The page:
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Yellow flag iris (Iris pseudacorus)
ODA rating: B
 
USDA Symbol: IRPS
Oregon yellow flag iris distribution

Other common names
water flag, yellow flag and yellow iris

Click on image to view larger photo.
 
Image courtesy of Jefferson County Weed Control
 
Image courtesy of J.S. Peterson, USDA-NRCS Database

Image courtesy of Jefferson County Weed Control
 
If images are downloaded and used from the ODA web site please be sure to credit the photographer.

Description
Yellow flag is a very showy species growing 3-4 feet in height with the most vigorous growth attained in the wettest environments. The leaves are long, flattened and sword-like, typical of most iris. Large plant clumps are formed from the lateral growth of rhizomes sometimes attaining 20 feet in width. It has erect plant stalks with multiple flowers produced on each. Fruit capsules are large, 3-angled and up to 4 inches in length. Disk-like seeds are shed from the capsules throughout the fall and winter. Floating mats of seed can be observed in backwaters and marshes aiding dispersal.  Reproduction can occur asexually through rhizome fragmentation or by seed production. Food storage in this species is unique. Fructan is the main storage compound held in the cells as opposed to starch. This allows the plants to metabolize energy under very low oxygen conditions and may provide cells with a natural anti-freeze for the winter. 

Impacts
An infestation of yellow flag iris presents a dual impact on both human interests and native environments. This plant displaces native plants including sedges and rushes. This can reduce the carrying-capacity of wetlands for waterfowl and disrupt other ecological relationships.  Irrigation canals and flood control ditches can be severely restricted by the physical nature of the plant clumps. Removal can be costly requiring large excavation equipment or herbicides. Control of heavily infested waterways can be cost prohibitive due to the huge volume of plant material needing to be removed. Any rhizome fragments that remain quickly reestablish a population.  Invaded marshes in some eastern states are experiencing a significant displacement of native sedges and rushes with monocultures of iris. Many over-wintering waterfowl species are dependent on sedge and rush seeds as a high-energy food source. Replacement of this food source with yellow flag iris would reduce the carrying capacity of these marshes to sustain waterfowl populations.  A small volume of yellow flag still exists in the nursery trade. A variegated variety is popular with aquatic gardeners and can be found in several catalogs and web sites. The ease with which this plant can be established using rhizome fragments has led to extensive trading among gardeners and aquatic plant enthusiasts.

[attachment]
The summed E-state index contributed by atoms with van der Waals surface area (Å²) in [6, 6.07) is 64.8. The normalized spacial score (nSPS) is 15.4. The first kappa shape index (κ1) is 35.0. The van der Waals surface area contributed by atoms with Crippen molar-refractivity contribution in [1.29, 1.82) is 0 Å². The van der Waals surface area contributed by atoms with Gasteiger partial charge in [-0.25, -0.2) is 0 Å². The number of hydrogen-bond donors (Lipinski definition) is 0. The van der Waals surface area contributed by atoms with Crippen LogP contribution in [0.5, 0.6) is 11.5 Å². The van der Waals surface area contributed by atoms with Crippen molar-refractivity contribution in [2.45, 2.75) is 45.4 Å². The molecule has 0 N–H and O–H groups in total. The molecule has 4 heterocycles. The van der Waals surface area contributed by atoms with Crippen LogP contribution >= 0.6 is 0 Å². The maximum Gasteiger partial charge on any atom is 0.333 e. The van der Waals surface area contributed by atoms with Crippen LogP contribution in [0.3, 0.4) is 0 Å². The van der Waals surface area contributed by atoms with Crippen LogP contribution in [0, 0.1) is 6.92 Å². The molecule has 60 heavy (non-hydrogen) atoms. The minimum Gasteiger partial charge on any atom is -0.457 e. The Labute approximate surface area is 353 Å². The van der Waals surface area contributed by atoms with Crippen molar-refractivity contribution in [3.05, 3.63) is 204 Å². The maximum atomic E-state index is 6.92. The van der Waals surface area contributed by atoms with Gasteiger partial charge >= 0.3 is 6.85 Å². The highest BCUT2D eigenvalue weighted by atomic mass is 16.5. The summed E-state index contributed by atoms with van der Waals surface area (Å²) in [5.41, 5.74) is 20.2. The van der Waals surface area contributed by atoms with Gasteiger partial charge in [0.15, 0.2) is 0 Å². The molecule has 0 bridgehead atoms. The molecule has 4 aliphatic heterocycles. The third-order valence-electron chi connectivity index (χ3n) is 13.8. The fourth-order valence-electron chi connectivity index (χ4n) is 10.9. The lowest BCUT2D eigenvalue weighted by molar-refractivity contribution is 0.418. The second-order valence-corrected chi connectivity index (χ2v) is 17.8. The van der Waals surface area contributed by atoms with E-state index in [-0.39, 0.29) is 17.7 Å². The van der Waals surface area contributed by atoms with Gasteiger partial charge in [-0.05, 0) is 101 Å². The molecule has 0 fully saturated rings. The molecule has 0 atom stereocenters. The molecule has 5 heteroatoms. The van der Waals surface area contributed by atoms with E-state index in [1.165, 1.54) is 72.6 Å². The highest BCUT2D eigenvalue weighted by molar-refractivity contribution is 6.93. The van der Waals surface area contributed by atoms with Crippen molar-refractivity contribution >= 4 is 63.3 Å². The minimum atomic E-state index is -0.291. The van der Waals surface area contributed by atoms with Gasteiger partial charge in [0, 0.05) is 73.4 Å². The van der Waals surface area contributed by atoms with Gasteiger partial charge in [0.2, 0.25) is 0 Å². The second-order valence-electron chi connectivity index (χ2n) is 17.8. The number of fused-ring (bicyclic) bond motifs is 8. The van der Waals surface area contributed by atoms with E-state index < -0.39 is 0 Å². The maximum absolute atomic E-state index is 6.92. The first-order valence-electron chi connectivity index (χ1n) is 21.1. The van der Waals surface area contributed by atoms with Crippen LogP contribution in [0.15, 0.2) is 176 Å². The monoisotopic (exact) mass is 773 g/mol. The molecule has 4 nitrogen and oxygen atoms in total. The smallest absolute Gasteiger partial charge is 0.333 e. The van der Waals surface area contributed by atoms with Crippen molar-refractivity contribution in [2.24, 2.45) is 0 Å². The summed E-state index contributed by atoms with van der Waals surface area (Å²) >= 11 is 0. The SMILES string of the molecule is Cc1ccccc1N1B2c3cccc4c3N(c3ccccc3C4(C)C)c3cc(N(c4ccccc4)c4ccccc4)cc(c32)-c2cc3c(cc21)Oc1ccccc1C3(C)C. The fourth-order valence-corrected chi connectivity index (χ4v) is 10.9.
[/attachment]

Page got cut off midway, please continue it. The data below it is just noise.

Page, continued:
Introduction
Yellow flag is native to most European countries with the exception of Iceland. It is also known to occur in North Africa and the Mediterranean regions. It has significant freeze tolerance and can be found in Scandinavia to 68 degrees North.   Most states in the U.S. report escaped populations.  Yellow flag iris is a popular ornamental in North America that is planted in natural and artificial wet areas within urban and rural landscapes.  It is particularly popular as a large and colorful flowering element in ponds and has been planted in wastewater ponds where it is used to remove heavy metals.  Unfortunately, this plant commonly escapes from cultivation.  The species has naturalized extensively and is currently distributed across the United States.  Once established, it is an aggressive invader in most wet habitats.  Along the Pacific, Atlantic and Gulf Coasts it has invaded estuarine and wetland habitats.  Inland, I. psuedacorus has invaded riparian, open water features and irrigation ditches.  In these habitats it has displaced native plants, disrupted ecological relationships and interfered with water movement.  It is reported weedy in New Zealand and Canada. Most states in the U.S. report escaped populations but the extent of these populations are not well documented.
 
Distribution in Oregon
In Oregon, significant populations can be found in the Willamette valley, in coastal lakes and streams, in the Columbia River and in Central Oregon on irrigation canals. Smaller populations are also known to exist in northeast Oregon.


 
Biological controls
There are no approved biological control agents for this plant.
 
Informational links
Yellow flag iris printable trifold(pdf)